- Kate MacLeod
When Heart & Soul Executive Director Janna Lauer was growing up, her mother—a singer, violinist and pianist—was “the core of music in our family,” she says. But after a series of strokes and a hip injury, the musical matriarch needed to undergo rehabilitation in a nursing home, and Lauer could see that she wasn’t happy there. “Just 20 years ago, nursing homes were pretty dark and dismal,” Lauer says. “People would just sit by their doors, and we were so sad, and she seemed so sad.” Lauer and her brother, Doug Jenson, knew they had to take action.
They looked to a program based in San Francisco called Bread & Roses, which provides free music performances to people who “live in institutions or are otherwise isolated from society,” according to BreadAndRoses.org. Basing Heart & Soul on the same general model, Lauer and Jenson formed their program in 1994, with the mission to bring music to people in senior centers, hospitals, psychiatric facilities, prisons, domestic-abuse shelters and other places where going to see a concert just isn’t an option.
Now, 20 years later, Heart & Soul organizes about 750 performances every year by 100 bands and musicians. A recent grant will allow the program to “significantly expand our reach all along the Wasatch Front and possibly down to Southern Utah,” Lauer says.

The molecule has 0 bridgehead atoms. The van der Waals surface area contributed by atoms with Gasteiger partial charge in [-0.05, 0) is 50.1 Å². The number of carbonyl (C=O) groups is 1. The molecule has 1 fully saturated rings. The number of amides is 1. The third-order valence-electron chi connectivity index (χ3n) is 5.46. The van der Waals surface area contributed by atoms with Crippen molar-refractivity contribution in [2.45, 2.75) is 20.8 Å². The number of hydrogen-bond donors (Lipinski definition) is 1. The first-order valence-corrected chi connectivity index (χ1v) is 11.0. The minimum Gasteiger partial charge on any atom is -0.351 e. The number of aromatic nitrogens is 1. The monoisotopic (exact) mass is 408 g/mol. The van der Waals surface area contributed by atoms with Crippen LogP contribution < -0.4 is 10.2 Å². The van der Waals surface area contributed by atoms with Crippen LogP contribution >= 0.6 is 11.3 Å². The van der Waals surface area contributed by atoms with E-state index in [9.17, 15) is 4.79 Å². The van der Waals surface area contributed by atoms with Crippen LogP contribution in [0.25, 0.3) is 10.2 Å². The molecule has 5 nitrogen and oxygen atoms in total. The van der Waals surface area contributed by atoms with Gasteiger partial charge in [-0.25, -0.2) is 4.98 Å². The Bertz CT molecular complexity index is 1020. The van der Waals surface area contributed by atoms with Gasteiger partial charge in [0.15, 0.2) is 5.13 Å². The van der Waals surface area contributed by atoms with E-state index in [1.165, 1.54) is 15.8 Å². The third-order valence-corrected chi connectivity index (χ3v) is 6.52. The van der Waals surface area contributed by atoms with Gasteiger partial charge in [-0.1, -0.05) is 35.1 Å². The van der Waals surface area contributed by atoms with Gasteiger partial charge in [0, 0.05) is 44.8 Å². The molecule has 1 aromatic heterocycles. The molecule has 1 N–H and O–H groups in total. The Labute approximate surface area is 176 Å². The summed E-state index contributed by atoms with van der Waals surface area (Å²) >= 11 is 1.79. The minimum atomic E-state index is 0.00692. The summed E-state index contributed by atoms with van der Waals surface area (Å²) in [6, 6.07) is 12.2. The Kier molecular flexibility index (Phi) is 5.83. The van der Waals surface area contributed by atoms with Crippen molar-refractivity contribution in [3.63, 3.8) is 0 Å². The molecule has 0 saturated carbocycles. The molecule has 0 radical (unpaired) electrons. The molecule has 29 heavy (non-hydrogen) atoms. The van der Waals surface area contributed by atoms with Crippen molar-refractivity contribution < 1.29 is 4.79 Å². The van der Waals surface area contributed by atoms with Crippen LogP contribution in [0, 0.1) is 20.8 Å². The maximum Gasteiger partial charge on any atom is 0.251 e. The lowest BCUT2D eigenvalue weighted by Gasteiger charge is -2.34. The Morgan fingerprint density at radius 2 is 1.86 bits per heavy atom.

The healing power that music brings to people in these settings is immediately apparent. “It really does bring people alive,” she says. “They’ll be sitting there, and all of a sudden … somebody will start talking that hasn’t spoken for a while.”
Lauer says that the bands choosing to play nostalgic music helps people reconnect with long-lost memories. “When you go back and do those old favorite songs from when you were a certain age, all those memories come flooding back, and it really makes for a happy experience,” she says. “So that’s what we do is bring the old songs to them.”
In celebration of Heart & Soul’s 20th anniversary, the third-annual Heart & Soul Music Stroll will give the general public the opportunity to experience the program’s music. “Heart & Soul’s invisible because we go to hospitals and nursing homes. Nobody sees us,” Lauer says. The stroll, she says, is “a really nice way for the community to see who we are and what we do.”
Heart & Soul Music Stroll will take place in southeast Sugar House at Atkin Avenue and Filmore Street, near the site of the future Imperial Park. Bands will perform on 12 porches, driveways and front yards, a format inspired by Porchfest in Ithaca, N.Y. Attendees will be able to leisurely stroll between the porches and watch 30 live bands and singer-songwriters, including Kate MacLeod, Minnie & Mack, Cabana Band, Harvest Home, Knotty Neighbors, Silver Creek, Stratford Street Big Band, Sweetwater Crossing and many more, representing genres as diverse as bluegrass, Celtic, Americana and jazz.
Past strolls have been prime examples of strong community spirit, a place for families and music lovers to also be healed by Heart & Soul’s music. “Last year, people were dancing in the street,” Lauer says.
In addition to plenty of tunes, Heart & Soul Music Stroll will feature a raffle and a silent auction—with items like a cruiser bike, a stay at Moab’s Red Cliffs Lodge and more—with all proceeds benefiting the program. Food trucks, a cakewalk and games for the kids will add to the fun.
Whether it’s bringing together a community or bringing some joy to someone in a hospital, music, Lauer says, is “a really lovely language to share.”
HEART & STROLL MUSIC STROLL
1530 E. 2800 South
Saturday, June 14, 4-8 p.m.